Sharpening the Ax

Sunrise on the Avenue of the Volcanoes: (from left to right) Iliniza Sur, Ilinza Norte, and Corazon from the Northwest flank of Vulcan Cotopaxi (19,347’) Ecuador, December 25, 2012. Photo courtesy of Jason Kolaczkowski.
Sunrise on the Avenue of the Volcanoes: (from left to right) Iliniza Sur, Ilinza Norte, and Corazon from the Northwest flank of Vulcan Cotopaxi (19,347’) Ecuador, December 25, 2012. Photo courtesy of Jason Kolaczkowski.

Every big climb starts with fitness. I’m as big into logistics and planning as any climber, probably more so; but in the end, your body must be able to execute the plan. You cannot see sunrises like the one I was fortunate enough to have as my Christmas present while on Cotopaxi if you can’t propel yourself up the mountain to take in the view.

So how do I get my body ready for a big climb?

I take a fairly analytical approach to my climbing, and that includes my fitness plan. Growing up a soccer player, I’m used to following training plans that take a phased approach to improving fitness. You can’t be at peak fitness all of the time, as training actually makes you weaker. It’s the recovery periods after training that make you stronger.

So, I develop a training calendar that moves through the phases of establishing base fitness, to improving work efficiency, to training specific for my climb, and then finally to the all important recovery – or tapering – period, just prior to the expedition.

There is a relatively new book out there offers a very readable and practical guide to establishing just such a fitness plan, and I highly recommend it. If you can, pick up a copy of Training for the New Alpinism: A Manual for the Climber as Athlete by Steve House and Scott Johnson (Patagonia Books, 2014).

Of course, a book is no replacement for expert medical advice. Consult your physician before taking on new fitness activities. I always talk to my doctor as my climbing plans evolve.

I’m currently about 10 months out from the Denali climb. Right now, I’m simply establishing a fitness base that will make more robust training possible as I get closer to the climb. My keys for establishing base fitness for a high peak climb are:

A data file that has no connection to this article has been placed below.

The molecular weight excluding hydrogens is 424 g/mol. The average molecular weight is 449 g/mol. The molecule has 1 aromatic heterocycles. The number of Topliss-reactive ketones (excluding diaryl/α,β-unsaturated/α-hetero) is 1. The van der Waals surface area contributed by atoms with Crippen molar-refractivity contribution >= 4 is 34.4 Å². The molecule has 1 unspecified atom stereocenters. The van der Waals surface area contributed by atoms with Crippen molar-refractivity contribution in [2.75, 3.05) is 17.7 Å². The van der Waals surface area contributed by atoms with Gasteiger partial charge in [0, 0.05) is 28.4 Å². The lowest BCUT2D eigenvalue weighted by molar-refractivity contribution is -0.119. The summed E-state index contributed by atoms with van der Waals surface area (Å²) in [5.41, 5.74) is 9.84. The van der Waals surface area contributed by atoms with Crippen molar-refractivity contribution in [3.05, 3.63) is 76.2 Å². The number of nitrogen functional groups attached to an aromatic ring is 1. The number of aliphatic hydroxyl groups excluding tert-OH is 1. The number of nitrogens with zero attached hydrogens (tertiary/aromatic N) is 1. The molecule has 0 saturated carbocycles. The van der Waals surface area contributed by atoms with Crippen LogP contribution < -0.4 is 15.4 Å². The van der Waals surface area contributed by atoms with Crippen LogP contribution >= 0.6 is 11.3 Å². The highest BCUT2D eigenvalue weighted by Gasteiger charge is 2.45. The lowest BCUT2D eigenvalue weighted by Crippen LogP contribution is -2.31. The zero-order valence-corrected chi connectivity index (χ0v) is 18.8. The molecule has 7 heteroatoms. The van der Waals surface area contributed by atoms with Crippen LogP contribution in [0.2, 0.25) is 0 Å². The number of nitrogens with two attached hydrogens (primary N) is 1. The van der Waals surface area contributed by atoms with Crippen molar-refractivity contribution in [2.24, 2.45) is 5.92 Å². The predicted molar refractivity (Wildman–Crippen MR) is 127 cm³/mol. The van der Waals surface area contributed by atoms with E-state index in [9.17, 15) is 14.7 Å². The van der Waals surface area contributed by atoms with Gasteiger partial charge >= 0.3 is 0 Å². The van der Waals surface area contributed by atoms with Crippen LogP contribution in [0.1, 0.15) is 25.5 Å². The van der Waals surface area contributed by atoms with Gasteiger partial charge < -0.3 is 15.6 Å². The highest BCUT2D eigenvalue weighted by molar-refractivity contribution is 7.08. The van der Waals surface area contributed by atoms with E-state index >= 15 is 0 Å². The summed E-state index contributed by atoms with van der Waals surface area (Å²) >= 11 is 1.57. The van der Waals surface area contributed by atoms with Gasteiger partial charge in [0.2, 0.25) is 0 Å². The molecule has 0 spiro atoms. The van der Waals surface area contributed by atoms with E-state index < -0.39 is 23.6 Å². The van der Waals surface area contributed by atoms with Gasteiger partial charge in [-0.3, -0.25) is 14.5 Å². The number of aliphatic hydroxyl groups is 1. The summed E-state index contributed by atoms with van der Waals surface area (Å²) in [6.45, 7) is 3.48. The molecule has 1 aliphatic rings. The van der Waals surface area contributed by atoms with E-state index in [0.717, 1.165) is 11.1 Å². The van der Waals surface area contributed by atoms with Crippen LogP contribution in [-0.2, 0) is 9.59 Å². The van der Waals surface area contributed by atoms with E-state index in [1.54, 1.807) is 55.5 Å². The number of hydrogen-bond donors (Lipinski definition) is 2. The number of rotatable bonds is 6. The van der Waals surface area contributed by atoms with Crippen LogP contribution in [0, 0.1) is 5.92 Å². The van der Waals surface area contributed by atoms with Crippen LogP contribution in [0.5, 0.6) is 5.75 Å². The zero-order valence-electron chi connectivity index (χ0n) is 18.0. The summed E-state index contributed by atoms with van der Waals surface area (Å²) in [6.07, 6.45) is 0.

• Aerobic capacity – I need to be able to sustain work at an aerobic heart rate for many hours. I spend an hour every morning walking a treadmill at an incline, speed, and pack weight that keeps me at the top end of my aerobic heart rate. As I improve fitness, the incline, speed, and weight increase while my heart rate stays the same.
  • Carrying capacity – Denali requires a heavy pack; ideally, I want to be used to carrying a pack that is heavier than the one I will actually be using on the climb. My treadmill workouts add five pounds to the pack every 3-4 weeks. Right now, I’m at 75 pounds.
  • Leg endurance – My legs need to be used to multiple days in a row of significant effort. So, I do the heavy pack treadmill workouts every weekday with rest days or actual climbs (with standard packs) on the weekends.
  • Core strength – Climbing of any type requires significant core strength and endurance. Besides the treadmill work, the bulk of my resistance training is spent on core exercises.
  • Strength to weight ratio – I want to get stronger without getting bigger (which would force me to haul more body weight up the mountain). This is also important for improving efficiency. I want the maximum work I can do to be much greater than my “base effort.” For example, if I can do a step up carrying an extra 80 pounds, and that is my max step up weight, then a body weight (or base weight) step up uses that much less energy. The further away my max gets from my base, the less energy a base movement takes. I pick a few climbing movement exercises to work on max strength.
  • Knee rehabilitation – Of course given my ACL reconstructions, I also perform a rotating series of exercises that are designed to build strength around my knee joint.

Below is a short video of what my workout routine is, right now. Every morning, often times at 4am if I have an early appointment at work, I get up and perform the routine. It takes about two and a half hours. I can’t leave it for the end of the day because work can oftentimes interfere. The early morning workout ensures that, no matter how bad my day gets, I’ve done something that day to prepare.

As I get closer to the climb, the routine will move through the phases I described progressively spending less time on base fitness and more time on anaerobic and climbing specific work.

Abraham Lincoln said, “Give me six hours to chop down a tree and I will spend the first four sharpening the axe.” A climb starts with fitness. Right now, 10 months out from Denali, I’m sharpening the ax.


Until next time, climb high and climb safe,


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